Sunday, December 30, 2012

Just ten baby fingers and ten baby toes--Troubles? Scandal?--Gosh--Nobody Knows

Bachelor Mother (1939)

My first encounter with the beautiful, talented Ginger Rogers was as a little girl watching the 1965 version of Rodgers & Hammerstein's Cinderella.  (No.  I was not alive in 1965.  At least, not in this lifetime.)  I remember being enamored with this elegant, blonde woman playing the Queen.  I also recall my mother telling me that she had been a very famous dancer.  Famous dancer, indeed.  Rogers was 54 at the time.

Bachelor Mother (1939) is the first non-musical I ever saw Ginger Rogers in.  All of her big roles up until Stage Door in 1937 had primarily been in musicals, initially those of the Busby Berkeley variety, and later, her famed films with Fred Astaire. It's fascinating to watch her incredible skills as a brilliant comedienne in this witty comedy, knowing that only a year later she would win the Oscar for the title character in the drama Kitty Foyle (1940).

Directed by the fantastic Garson Kanin, Bachelor Mother tells the story of Polly Parrish (played by a sparkling, sensational Rogers), a woman who loses her seasonal job at Merlin's Department Store (akin to Macy's) after the holidays.  While out and about searching for a new job, she happens upon a foundling outside of an orphanage (umm, Merry Christmas?) which everyone, of course, assumes is actually hers.  Complications ensue when David Merlin (played by David Niven), Polly's former boss, finds out he's recently fired a single mother with a baby, and decides to give her her job back.  Things really get out of control when Merlin's father, J.B. (Charles Coburn), thinks that the baby has been fathered by David.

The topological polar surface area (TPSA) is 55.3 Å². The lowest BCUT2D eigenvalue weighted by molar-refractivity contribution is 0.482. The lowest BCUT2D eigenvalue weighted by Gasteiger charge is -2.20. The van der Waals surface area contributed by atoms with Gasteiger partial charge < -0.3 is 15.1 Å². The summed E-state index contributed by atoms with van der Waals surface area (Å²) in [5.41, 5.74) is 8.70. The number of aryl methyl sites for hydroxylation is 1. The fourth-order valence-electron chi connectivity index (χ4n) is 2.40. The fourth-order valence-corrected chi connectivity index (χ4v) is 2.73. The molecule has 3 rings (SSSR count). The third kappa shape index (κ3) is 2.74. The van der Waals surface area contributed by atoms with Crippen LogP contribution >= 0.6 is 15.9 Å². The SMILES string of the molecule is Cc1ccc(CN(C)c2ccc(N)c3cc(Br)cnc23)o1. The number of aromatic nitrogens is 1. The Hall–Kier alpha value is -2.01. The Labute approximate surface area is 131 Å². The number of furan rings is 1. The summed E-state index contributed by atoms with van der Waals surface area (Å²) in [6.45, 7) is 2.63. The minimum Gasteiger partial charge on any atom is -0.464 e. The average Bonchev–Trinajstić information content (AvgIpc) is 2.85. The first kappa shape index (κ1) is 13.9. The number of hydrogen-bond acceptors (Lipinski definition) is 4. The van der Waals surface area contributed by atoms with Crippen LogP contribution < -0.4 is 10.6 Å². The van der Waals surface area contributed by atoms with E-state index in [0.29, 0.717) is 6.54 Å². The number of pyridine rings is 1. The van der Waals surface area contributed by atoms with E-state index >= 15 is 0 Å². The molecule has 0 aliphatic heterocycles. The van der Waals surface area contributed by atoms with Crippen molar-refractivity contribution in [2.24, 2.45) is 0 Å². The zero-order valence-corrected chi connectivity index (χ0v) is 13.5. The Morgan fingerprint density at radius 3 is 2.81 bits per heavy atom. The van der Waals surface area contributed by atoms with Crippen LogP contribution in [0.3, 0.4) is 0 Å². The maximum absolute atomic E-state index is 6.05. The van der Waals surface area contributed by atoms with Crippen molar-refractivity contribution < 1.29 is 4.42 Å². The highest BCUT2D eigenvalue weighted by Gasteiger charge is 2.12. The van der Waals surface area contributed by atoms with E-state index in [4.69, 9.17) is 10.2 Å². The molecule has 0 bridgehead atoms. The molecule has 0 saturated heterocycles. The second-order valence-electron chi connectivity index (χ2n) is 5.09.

Still with me, there?

While there are some excellent performances by the fantastically dapper David Niven (who is an excellent comedian in his own right) and Charles Coburn, it's clear that this is Ginger Rogers' movie.  This events that happen in this film are so unlikely, and yet because Rogers is so endearing, you believe all of it.  Rogers knew how to play realistic, street-smart working girls, but she always imbued them with class.   She's not only beautiful and charming in this film, but funny and intelligent. Ginger Rogers is at the top of her game here -- absolute perfection. 

The Memorable Quotes:

  • "Hey, hey.  Take your finger out of your mouth.  You want your teeth to grow crooked?" - Polly.  To an infant.
  • FREDDIE: (upon seeing the baby) Well, what did it do, crawl through the wall?
    POLLY: Oh, don't be silly.
    FREDDIE: Is it, uh, is it yours?
    POLLY: No, it's not mine!
    FREDDIE: Well, where'd it come from?
    POLLY: I got it for Christmas.
    FREDDIE: Well, this Christmas or last Christmas?
  • "Goodbye, baby.  You certainly are cute!" - Polly
  • "Ha-ha." - Polly
  • DAVID: Well, how'd you like her?
    LOUISE: She's not bad for a fill-in.  Personally, I'd just as soon go stag.
    POLLY: You could, too, with those shoulders.

The Favorite Scenes:
  •  The dance contest at The Pink Slipper.  It's always nice to see Ginger Rogers strutting her stuff, but the real treat here is watching David Niven cut a rug. 
  • The scene where David tries to convince Polly to rub oatmeal into the baby's navel is COMEDY GOLD. 
  • The New Year's Eve scene sparkles with razor-sharp wit.  Polly's "Swedish" is priceless.

The "Miscellaneous Other":
  • Shout-out regarding the appearance of Dennie Moore in the role of Polly's co-worker at Merlin's.  1939 was good to Moore -- that year, she also played the role of Olga, the blabbering manicurist, in the film version of Clare Booth Luce's The Women.  
  • Another shout-out to my homie Frank Albertson as Fred.  Albertson is best-known to audiences as Sam Wainwright in It's a Wonderful Life (1946) ... HEE-HAW!

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